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Railtrack was a group of companies that owned the track, signalling, tunnels, bridges, level crossings and all but a handful of the stations of the British railway system from its formation in April 1994 until 2002. On October 3, 2002, the main operating arm - the owner and operator of the national railway network, Railtrack PLC - was sold by its parent company Railtrack Group plc to "not for dividend" company Network Rail (a company limited by guarantee) and was later renamed Network Rail Infrastructure Ltd. With that sale, the national railway network passed into the hands of a company without a share capital or shareholders, and in all essential senses the short, troubled and controversial life of Railtrack came to an end

Railtrack Group plc has been renamed the RT Group, is currently in members' voluntary liquidation and will remain in existence until the final liquidation payment is made to shareholders in 2008.


Founded under Conservative legislation that privatised the railways, Railtrack took control of the railway infrastructure on April 1, 1994 and was floated on the Stock Exchange in June 1996.

After a turbulent existence, which took it from the heights of City approval to the depths of public, industry, regulatory and political opprobrium, Railtrack plc was placed into railway administration under the Railways Act 1993 on October 7, 2001, following an application to the High Court by the then Transport Secretary, Stephen Byers.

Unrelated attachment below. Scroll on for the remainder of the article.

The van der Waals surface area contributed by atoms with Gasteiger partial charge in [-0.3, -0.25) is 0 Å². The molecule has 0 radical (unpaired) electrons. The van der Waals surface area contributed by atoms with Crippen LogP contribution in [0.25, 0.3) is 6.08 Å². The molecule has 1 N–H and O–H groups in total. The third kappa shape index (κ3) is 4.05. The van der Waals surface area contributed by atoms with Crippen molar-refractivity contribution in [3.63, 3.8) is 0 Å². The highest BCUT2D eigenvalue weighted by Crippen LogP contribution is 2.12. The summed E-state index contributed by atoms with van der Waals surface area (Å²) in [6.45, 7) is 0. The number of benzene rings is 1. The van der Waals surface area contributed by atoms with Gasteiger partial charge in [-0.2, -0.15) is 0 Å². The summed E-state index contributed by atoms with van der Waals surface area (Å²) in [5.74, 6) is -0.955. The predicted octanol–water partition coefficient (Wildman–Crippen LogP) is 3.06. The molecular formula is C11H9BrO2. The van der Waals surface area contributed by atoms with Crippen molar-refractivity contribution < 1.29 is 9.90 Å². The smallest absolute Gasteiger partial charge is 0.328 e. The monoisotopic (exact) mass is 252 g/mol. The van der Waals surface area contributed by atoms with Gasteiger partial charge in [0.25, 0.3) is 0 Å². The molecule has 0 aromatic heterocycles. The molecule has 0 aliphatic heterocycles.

The parent company, Railtrack Group plc, was not put into administration and continued operating its other subsidiaries, which included property and telecommunications interests.

Network Rail was formed with the principal purpose of acquiring and owning Railtrack plc. Originally the Government allowed private companies to bid for Railtrack plc. However, with limited availability of financial data on Railtrack, the political implications of owning the company and the very obvious preference of the government that the national railway network should go to Network Rail, no bidders apart from Network Rail were forthcoming, and Network Rail bought Railtrack plc in October 2002.

Network Rail's acquisition of Railtrack plc was welcomed at the time by groups that represented British train passengers. The attitude of Railtrack's customers - the passenger and freight train operators - was much more cautious, especially as they were wary of a corporate structure under which shareholders' equity was not at risk if the company's new management mis-managed its affairs. The train operators had suffered for years from the failures of Railtrack, and did not then see how a non-equity model - with fewer and weaker incentives to perform well - would make things better.

Railtrack had been severely criticised for both its performance in improving the railway infrastructure and for its safety record. Between its creation and late 1998, the company had had a relatively calm relationship with its first economic regulator, John Swift QC, but critics said that the regulator had not been tough enough and that the company had, as a result, been able to abuse its monopoly position. In particular, its customers, the passenger and freight train operators, were desperate for regulatory action to force the company to improve its stewardship of the network and its performance. Swift had been appointed rail regulator in 1993 by the then Conservative transport secretary John MacGregor MP. When the Labour government took over after the general election in May 1997, the new transport secretary (and deputy prime minister) John Prescott MP took a much harder line. When Swift's five-year term of office expired on November 30, 1998, he was not reappointed. After an interim holding period, during which Chris Bolt, Swift's chief economic adviser and effective deputy, filled the regulator's position, in July 1999 a new rail regulator began a five-year term, and a new, much tougher regulatory era began.